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Museum of Oxford Digital Exhibitions

The Puseum

Photo credit: © By permission of the Principal and Chapter of Pusey House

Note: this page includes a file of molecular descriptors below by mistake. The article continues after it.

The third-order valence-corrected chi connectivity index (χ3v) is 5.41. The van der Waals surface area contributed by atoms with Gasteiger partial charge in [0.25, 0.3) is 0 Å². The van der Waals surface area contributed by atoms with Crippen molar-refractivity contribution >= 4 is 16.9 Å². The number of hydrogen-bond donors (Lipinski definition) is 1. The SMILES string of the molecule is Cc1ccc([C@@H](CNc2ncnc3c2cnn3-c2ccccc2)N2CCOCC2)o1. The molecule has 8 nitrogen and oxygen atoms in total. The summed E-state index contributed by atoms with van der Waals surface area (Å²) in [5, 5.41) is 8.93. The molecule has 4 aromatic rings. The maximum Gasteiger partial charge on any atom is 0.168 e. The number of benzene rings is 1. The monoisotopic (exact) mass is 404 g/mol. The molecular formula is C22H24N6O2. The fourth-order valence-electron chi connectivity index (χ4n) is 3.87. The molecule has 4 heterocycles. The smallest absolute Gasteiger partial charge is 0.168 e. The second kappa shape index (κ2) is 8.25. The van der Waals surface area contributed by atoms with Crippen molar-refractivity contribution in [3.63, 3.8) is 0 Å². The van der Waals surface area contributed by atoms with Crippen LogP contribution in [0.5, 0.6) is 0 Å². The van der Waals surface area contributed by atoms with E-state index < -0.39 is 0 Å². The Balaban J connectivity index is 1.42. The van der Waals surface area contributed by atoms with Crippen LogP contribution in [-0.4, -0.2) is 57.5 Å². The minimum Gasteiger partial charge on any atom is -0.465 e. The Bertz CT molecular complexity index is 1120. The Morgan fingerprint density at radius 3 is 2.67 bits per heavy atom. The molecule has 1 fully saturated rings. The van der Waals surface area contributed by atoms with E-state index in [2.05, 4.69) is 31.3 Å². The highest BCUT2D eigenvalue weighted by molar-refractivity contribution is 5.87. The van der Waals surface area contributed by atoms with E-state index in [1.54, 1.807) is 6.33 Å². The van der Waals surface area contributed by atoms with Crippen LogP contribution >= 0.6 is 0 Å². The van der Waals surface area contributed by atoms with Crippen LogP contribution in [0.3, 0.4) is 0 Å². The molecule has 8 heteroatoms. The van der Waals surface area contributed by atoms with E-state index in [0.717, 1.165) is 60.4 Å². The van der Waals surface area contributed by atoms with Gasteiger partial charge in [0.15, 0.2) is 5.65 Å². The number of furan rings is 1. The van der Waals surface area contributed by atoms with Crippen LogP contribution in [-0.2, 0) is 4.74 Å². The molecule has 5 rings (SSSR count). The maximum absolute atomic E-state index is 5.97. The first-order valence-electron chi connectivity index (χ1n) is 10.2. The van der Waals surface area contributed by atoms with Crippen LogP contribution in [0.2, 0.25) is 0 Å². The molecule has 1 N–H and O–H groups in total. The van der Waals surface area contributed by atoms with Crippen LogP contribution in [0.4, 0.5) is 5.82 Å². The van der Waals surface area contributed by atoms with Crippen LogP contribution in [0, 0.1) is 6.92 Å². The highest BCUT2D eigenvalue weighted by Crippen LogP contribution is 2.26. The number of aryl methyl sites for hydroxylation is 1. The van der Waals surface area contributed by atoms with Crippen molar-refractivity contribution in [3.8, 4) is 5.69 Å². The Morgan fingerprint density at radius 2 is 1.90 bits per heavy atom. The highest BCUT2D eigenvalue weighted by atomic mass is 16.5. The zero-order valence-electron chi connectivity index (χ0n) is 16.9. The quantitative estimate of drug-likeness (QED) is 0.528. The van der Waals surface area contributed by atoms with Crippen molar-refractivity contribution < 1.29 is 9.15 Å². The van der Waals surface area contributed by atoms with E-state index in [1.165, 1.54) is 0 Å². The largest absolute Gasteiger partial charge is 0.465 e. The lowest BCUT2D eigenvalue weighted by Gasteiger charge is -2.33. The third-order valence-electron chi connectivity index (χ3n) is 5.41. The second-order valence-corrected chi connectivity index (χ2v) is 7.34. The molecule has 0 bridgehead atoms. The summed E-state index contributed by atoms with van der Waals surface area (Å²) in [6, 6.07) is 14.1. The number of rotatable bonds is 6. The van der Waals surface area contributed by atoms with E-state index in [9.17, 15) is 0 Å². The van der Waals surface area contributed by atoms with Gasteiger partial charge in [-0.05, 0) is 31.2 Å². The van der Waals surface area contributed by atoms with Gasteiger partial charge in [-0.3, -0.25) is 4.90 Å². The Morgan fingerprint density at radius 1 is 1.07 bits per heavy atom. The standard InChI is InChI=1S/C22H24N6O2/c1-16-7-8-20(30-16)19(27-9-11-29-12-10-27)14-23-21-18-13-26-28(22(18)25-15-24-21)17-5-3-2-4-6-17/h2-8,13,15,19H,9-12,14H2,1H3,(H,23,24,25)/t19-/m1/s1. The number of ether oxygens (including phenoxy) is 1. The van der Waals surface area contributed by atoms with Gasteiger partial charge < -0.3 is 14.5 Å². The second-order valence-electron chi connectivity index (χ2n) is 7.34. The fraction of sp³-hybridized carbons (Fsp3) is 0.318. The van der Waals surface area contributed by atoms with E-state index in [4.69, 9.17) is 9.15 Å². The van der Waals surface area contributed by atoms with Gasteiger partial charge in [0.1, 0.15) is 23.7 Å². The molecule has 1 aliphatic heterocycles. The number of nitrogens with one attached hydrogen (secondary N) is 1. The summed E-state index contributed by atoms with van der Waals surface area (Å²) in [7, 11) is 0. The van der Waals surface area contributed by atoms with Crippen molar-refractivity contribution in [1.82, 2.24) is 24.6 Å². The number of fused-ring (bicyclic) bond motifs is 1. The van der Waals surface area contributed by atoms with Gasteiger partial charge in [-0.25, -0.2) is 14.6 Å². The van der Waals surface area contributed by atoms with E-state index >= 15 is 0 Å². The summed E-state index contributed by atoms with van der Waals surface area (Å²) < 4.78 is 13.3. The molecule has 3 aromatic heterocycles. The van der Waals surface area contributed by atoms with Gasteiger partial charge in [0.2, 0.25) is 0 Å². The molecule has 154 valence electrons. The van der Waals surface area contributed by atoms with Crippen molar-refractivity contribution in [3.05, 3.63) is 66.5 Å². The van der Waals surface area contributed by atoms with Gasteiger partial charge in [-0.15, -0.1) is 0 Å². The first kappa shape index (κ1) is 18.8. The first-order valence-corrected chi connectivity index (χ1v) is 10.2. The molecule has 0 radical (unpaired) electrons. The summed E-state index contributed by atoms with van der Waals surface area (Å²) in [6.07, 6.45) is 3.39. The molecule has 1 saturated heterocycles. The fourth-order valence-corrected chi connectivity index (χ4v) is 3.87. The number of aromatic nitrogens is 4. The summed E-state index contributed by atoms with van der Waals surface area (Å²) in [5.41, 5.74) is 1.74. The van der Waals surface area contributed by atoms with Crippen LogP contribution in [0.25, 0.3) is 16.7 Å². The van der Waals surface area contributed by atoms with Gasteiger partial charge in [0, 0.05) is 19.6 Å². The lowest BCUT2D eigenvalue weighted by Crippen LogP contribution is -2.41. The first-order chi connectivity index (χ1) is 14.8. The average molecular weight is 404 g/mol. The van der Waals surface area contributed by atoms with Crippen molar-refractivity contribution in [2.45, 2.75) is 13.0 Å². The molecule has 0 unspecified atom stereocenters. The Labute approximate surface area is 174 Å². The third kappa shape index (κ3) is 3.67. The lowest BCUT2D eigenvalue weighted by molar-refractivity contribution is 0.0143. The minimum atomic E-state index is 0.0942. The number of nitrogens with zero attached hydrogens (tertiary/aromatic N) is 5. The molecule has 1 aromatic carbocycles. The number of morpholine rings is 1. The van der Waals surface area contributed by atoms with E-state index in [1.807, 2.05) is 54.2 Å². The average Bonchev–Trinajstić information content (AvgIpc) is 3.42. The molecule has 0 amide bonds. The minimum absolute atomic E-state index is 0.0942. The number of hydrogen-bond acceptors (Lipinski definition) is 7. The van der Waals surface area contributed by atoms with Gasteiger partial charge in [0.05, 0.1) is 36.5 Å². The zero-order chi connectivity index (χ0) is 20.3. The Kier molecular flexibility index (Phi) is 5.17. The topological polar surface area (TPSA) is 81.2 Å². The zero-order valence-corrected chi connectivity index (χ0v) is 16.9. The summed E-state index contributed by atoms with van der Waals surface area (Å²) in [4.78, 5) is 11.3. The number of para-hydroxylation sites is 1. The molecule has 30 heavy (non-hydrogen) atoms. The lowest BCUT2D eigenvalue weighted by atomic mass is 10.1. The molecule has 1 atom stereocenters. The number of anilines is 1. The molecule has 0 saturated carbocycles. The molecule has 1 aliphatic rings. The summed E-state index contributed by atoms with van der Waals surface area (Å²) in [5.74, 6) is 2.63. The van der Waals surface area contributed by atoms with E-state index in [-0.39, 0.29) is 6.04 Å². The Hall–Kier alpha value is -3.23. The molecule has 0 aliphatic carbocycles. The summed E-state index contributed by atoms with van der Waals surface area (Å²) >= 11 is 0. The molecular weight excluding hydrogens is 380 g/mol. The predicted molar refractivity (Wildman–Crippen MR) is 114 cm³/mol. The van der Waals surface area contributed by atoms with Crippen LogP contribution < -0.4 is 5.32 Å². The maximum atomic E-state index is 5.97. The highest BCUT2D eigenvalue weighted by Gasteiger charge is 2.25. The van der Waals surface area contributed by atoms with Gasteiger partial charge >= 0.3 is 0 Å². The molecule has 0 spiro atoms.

Built on the west side of St Giles to commemorate one of the leaders of the Oxford Movement, Edward Bouverie Pusey (1800-1882), this served a dual purpose. Pusey House was a memorial to a man. But it was also intended to serve as a witness to his ideals. To that end, it combined scholarship and worship: a library and a chapel. It still offers a glimpse of what has been called Anglo-Catholicism: the Catholic tradition within the Church of England. Among the goals of the Oxford Movement was the re-establishment of the authority that they felt had been lost at the Reformation. For many, this meant the discovery of the patterns of worship that had been set aside. With its candles and incense, its vestments and Gothic architecture, Pusey House expresses that tendency to this day.